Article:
June 1 – Just two weeks before the start of the World Cup, a report released by European football’s leading anti-discrimination body warns of a rise in racist and homophobic chants at Russian matches this season and claims FIFA and the Russian authorities have missed “valuable opportunities” to change attitudes.
The FARE report, conducted in collaboration with the Moscow-based Sova Centre – a non-governmental think tank specialising in monitoring racism and extremism – conceded that the total number of discriminatory incidents inside Russian stadiums has reduced with far fewer far-right banners being displayed.
Overall, cases of discrimination in Russian football fell to 80, the lowest since the 2013-14 season, according to Fare. Yet there have been more abusive chants – which Fare said indicated “deeply rooted issues and a lack of educational and preventative efforts by Russian clubs”.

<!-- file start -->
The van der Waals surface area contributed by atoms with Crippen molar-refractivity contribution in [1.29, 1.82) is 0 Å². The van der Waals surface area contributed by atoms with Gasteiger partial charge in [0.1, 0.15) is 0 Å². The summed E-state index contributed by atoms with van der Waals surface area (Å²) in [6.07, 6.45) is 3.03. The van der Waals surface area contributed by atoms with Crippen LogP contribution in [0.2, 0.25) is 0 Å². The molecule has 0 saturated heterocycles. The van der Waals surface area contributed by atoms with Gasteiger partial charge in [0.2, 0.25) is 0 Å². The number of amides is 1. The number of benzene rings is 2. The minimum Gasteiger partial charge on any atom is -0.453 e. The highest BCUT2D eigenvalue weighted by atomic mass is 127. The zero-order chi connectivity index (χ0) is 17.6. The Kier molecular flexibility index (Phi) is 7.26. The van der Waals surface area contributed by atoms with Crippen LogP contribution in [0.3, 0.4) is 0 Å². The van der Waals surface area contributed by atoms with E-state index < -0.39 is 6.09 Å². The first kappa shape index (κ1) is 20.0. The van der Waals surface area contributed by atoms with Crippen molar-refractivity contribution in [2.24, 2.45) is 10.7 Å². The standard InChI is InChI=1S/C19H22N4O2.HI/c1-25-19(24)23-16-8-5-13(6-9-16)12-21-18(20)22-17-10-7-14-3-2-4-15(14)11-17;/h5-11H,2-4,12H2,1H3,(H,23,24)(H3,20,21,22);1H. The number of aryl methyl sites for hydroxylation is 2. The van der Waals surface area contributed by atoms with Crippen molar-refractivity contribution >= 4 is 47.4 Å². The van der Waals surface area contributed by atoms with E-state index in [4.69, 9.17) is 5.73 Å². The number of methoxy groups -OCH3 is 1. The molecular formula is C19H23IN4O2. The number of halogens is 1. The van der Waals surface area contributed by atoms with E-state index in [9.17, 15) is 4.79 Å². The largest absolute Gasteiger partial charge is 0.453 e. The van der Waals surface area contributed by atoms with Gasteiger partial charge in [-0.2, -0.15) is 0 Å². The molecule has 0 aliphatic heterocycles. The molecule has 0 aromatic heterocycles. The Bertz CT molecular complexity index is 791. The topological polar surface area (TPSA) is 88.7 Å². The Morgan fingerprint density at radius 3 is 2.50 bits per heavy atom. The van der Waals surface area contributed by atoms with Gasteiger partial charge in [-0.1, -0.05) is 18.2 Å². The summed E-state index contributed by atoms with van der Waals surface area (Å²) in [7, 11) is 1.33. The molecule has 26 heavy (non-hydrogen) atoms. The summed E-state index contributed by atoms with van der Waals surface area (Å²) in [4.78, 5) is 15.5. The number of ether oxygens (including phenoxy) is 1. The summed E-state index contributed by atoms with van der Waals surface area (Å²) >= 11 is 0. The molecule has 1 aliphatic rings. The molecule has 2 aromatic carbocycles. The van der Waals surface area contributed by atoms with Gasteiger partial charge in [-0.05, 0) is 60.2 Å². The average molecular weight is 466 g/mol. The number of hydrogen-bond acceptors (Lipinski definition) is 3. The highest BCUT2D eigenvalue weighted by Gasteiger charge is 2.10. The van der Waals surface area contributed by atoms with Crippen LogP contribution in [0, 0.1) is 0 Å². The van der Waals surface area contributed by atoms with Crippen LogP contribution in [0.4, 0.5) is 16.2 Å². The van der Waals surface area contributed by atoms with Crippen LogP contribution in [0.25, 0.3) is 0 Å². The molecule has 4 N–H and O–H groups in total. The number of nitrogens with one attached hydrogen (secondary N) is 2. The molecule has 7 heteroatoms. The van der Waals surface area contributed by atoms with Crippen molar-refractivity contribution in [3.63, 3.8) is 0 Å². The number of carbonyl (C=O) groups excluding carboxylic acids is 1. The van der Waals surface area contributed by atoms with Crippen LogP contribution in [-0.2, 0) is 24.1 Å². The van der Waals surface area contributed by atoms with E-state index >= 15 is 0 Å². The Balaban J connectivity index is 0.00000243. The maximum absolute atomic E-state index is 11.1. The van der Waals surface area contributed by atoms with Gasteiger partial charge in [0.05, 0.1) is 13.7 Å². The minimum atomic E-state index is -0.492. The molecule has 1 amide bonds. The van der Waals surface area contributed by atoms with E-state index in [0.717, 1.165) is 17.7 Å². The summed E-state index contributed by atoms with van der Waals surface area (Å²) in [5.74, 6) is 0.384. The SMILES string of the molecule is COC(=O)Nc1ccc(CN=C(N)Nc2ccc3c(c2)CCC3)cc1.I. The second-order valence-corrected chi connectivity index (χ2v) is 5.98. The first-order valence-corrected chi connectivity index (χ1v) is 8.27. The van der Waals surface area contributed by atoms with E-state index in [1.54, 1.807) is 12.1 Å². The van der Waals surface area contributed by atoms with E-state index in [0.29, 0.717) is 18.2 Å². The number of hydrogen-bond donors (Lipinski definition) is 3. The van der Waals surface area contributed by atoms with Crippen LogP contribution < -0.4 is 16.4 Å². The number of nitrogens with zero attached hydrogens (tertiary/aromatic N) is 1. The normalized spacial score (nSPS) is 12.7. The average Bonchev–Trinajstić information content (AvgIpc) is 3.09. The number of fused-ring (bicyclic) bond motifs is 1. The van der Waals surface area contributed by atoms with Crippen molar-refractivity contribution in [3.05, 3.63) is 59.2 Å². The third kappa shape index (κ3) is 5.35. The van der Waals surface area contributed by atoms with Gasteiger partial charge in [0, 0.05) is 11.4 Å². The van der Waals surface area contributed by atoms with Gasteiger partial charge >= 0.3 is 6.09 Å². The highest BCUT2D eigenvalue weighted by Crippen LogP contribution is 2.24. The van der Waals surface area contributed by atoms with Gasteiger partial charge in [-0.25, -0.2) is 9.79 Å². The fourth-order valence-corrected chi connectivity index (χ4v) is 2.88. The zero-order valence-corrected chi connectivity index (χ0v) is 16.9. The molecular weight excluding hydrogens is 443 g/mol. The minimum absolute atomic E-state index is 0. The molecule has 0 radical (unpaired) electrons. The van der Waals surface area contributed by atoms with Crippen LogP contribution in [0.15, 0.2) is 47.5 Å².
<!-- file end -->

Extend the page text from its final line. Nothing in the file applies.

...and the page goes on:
Russia’s World Cup organisers claim that racism is not that great an issue and that it is being unfairly unlighted. But among its findings, Fare says there were a total of 19 incidents of abusive chanting taking place during the 2017-18 season compared with two the previous campaign.
Piara Powar, executive director of the Fare network, said: “There are reasons to hope that the World Cup authorities will not allow serious violent incidents to take place by using all the resources of law enforcement agencies and special services.
“Some of their clubs have got their procedures in place for dealing with things that are very obvious, for bringing down banners. That leaves people able or free to chant things and that’s a far more difficult thing to police.”
“However, the football authorities in Russia and FIFA have missed valuable opportunities and time to deliver lasting change in Russia.”
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